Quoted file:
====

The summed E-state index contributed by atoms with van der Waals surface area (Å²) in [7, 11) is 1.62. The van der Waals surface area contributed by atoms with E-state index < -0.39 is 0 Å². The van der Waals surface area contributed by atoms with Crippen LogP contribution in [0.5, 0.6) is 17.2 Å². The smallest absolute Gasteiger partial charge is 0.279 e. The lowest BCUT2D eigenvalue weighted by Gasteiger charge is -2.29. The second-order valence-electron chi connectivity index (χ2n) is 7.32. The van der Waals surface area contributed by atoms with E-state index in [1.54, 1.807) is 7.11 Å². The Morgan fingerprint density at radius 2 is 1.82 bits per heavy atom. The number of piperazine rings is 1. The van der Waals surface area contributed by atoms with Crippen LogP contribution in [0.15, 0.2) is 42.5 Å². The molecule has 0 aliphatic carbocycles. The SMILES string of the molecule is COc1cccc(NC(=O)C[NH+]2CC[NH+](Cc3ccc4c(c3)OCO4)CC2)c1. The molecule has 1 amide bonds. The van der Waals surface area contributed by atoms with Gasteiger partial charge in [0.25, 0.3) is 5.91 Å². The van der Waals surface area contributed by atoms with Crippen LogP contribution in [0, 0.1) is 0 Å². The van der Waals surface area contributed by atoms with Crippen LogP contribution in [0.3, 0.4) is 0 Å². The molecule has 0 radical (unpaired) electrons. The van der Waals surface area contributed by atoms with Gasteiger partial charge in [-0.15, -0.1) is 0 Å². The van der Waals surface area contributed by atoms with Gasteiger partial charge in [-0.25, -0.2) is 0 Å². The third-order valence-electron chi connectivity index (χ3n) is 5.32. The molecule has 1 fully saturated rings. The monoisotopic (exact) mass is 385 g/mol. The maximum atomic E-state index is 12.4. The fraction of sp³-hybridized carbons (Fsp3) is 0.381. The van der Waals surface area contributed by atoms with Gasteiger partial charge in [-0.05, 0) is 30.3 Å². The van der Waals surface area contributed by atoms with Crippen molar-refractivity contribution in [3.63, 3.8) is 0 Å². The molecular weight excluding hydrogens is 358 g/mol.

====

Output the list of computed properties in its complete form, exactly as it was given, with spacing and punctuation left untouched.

The summed E-state index contributed by atoms with van der Waals surface area (Å²) in [7, 11) is 1.62. The van der Waals surface area contributed by atoms with E-state index < -0.39 is 0 Å². The van der Waals surface area contributed by atoms with Crippen LogP contribution in [0.5, 0.6) is 17.2 Å². The smallest absolute Gasteiger partial charge is 0.279 e. The lowest BCUT2D eigenvalue weighted by Gasteiger charge is -2.29. The second-order valence-electron chi connectivity index (χ2n) is 7.32. The van der Waals surface area contributed by atoms with E-state index in [1.54, 1.807) is 7.11 Å². The Morgan fingerprint density at radius 2 is 1.82 bits per heavy atom. The number of piperazine rings is 1. The van der Waals surface area contributed by atoms with Crippen LogP contribution in [0.15, 0.2) is 42.5 Å². The molecule has 0 aliphatic carbocycles. The SMILES string of the molecule is COc1cccc(NC(=O)C[NH+]2CC[NH+](Cc3ccc4c(c3)OCO4)CC2)c1. The molecule has 1 amide bonds. The van der Waals surface area contributed by atoms with Gasteiger partial charge in [0.25, 0.3) is 5.91 Å². The van der Waals surface area contributed by atoms with Crippen LogP contribution in [0, 0.1) is 0 Å². The van der Waals surface area contributed by atoms with Crippen LogP contribution in [0.3, 0.4) is 0 Å². The molecule has 0 radical (unpaired) electrons. The van der Waals surface area contributed by atoms with Gasteiger partial charge in [-0.15, -0.1) is 0 Å². The van der Waals surface area contributed by atoms with Gasteiger partial charge in [-0.25, -0.2) is 0 Å². The third-order valence-electron chi connectivity index (χ3n) is 5.32. The molecule has 1 fully saturated rings. The monoisotopic (exact) mass is 385 g/mol. The maximum atomic E-state index is 12.4. The fraction of sp³-hybridized carbons (Fsp3) is 0.381. The van der Waals surface area contributed by atoms with Gasteiger partial charge in [-0.05, 0) is 30.3 Å². The van der Waals surface area contributed by atoms with Crippen molar-refractivity contribution in [3.63, 3.8) is 0 Å². The molecular weight excluding hydrogens is 358 g/mol.